|dc.description.abstract||This research is primarily focused on the feminist filmmaker Kim Longinotto’s South African-based documentary Rough Aunties (2008). Through a process of close analysis it aims to describe how Longinotto structures the observational material that she gathered for this film; to place this analysis in the context of her other films that share thematic and stylistic similarities; and to explore the link between these filmmaking techniques and Longinotto’s feminist agenda. Despite her films falling into what Nichols (2001) describes as the observational mode, this research argues that Bruzzi’s (2000, 2006) concept of the mixed-mode documentary provides a more appropriate framework for understanding Longinotto’s films. In order to substantiate this view, this research draws on and adapts the analytical framework that Bordwell and Thompson (2001, 2008) use for the analysis of feature films and shows how Longinotto’s film narrative is built out of a series of loosely interconnected petits récits (Lyotard, 1984, 1992), a technique which allows her to respect the unpredictable voices of her subjects and also to acknowledge the presence and significance of the camera. Examination of both these elements of Longinotto’s film-making practice leads to the conclusion that Smaill (2009) is correct when she argues that Longinotto is an underrated feminist filmmaker whose work provides an opportunity for the voices of women on the margins to be heard. The text-based analysis is supported by material drawn from two extended interviews: one with the filmmaker herself, the other with Mildred Ngcobo, one of the leading characters in Rough Aunties.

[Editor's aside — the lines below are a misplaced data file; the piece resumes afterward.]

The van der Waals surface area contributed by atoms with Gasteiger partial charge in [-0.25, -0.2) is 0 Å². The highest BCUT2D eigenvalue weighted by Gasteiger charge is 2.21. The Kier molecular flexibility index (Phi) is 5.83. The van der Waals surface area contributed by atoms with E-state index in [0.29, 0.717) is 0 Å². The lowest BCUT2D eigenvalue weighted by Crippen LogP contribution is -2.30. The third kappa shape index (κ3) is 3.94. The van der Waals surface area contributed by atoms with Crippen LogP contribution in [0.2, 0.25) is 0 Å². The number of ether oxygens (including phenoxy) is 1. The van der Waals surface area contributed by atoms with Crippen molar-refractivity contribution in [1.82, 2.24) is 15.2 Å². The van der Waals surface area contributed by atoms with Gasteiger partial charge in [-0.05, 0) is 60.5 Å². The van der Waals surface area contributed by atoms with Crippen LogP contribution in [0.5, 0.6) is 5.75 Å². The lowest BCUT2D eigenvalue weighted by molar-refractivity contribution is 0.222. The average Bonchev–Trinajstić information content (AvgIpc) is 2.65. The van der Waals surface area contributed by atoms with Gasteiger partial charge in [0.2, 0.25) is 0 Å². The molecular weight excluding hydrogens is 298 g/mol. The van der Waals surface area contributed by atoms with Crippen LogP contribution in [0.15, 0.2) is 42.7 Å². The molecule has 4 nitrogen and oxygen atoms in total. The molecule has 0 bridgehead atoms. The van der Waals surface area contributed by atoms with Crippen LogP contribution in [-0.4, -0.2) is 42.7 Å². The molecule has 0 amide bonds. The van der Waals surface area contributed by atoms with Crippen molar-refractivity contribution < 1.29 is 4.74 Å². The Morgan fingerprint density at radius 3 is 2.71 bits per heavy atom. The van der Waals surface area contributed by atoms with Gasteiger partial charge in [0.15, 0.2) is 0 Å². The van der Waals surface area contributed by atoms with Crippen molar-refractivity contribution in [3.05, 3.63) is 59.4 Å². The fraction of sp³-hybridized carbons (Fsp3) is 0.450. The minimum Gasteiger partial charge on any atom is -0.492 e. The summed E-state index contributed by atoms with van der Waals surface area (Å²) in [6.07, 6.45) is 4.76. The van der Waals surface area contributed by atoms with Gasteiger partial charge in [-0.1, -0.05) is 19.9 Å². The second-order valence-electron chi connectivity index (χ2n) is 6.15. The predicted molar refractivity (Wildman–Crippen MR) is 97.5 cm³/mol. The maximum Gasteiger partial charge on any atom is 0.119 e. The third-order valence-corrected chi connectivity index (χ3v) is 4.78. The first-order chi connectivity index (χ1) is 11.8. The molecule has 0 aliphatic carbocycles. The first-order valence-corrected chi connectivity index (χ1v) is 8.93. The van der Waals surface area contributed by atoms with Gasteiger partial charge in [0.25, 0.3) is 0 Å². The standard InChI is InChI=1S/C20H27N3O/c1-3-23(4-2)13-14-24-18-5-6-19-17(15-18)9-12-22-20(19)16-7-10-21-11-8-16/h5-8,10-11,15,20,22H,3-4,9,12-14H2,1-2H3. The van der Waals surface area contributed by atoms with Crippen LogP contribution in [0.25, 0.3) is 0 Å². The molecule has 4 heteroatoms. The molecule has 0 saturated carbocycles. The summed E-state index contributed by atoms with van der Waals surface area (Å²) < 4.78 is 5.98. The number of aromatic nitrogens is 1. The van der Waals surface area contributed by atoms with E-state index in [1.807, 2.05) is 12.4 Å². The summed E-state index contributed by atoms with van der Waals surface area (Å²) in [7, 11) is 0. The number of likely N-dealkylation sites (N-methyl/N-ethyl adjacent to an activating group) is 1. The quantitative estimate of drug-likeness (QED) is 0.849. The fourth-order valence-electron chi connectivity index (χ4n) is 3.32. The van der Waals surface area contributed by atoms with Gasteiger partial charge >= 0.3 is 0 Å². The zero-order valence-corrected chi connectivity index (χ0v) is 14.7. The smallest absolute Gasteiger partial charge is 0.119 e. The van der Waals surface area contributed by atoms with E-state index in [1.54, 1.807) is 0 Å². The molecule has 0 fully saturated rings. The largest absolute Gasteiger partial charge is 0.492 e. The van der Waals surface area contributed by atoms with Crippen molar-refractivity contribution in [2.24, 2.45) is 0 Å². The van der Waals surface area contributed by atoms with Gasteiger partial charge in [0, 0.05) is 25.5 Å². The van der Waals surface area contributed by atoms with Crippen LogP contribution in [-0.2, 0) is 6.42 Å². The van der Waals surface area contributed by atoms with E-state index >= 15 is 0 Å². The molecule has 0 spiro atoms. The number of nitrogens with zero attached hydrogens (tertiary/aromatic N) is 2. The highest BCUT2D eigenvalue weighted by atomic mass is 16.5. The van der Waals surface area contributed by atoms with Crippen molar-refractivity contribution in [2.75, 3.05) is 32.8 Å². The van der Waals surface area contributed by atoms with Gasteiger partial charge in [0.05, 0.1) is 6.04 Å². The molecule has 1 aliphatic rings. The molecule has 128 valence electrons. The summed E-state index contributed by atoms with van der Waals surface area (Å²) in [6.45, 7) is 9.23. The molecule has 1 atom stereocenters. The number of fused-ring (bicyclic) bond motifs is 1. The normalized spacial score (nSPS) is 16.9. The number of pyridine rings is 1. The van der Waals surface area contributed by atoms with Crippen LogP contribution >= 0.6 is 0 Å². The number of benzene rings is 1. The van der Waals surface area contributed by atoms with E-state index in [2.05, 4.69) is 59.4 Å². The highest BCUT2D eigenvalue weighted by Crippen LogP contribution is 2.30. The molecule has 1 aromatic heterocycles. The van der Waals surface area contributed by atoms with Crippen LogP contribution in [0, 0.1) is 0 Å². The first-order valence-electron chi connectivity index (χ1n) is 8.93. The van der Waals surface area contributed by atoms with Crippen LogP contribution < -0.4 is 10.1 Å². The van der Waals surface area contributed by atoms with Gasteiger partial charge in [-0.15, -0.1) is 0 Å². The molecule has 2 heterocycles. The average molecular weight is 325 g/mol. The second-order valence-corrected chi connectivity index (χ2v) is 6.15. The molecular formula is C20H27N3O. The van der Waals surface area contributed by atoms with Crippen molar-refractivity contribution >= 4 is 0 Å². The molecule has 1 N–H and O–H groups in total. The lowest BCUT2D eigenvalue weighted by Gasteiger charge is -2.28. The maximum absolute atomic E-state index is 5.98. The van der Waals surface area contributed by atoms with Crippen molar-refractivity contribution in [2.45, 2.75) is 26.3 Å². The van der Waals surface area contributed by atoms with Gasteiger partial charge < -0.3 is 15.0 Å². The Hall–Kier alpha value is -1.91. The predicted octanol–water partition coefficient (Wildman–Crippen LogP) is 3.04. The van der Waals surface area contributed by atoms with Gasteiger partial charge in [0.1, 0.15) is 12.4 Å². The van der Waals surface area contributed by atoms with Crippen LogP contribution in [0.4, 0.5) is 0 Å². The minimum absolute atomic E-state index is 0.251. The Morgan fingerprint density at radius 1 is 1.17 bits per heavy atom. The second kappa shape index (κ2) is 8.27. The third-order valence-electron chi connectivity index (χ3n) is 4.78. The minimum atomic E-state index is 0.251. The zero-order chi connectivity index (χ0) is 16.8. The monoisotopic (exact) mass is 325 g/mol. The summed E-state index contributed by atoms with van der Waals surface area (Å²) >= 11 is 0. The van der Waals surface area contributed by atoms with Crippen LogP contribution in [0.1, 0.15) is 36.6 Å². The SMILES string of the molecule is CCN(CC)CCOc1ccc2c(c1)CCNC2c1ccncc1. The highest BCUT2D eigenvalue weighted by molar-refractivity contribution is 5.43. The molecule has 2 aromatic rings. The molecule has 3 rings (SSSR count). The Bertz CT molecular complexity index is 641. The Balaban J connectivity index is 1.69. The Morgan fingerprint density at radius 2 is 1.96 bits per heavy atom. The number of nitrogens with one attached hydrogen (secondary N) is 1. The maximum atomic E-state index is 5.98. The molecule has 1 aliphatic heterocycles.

Keywords: Kim Longinotto, observational documentary, mixed-mode documentary, petits récits, narrative structure, third wave feminism, feminist filmmaking.||en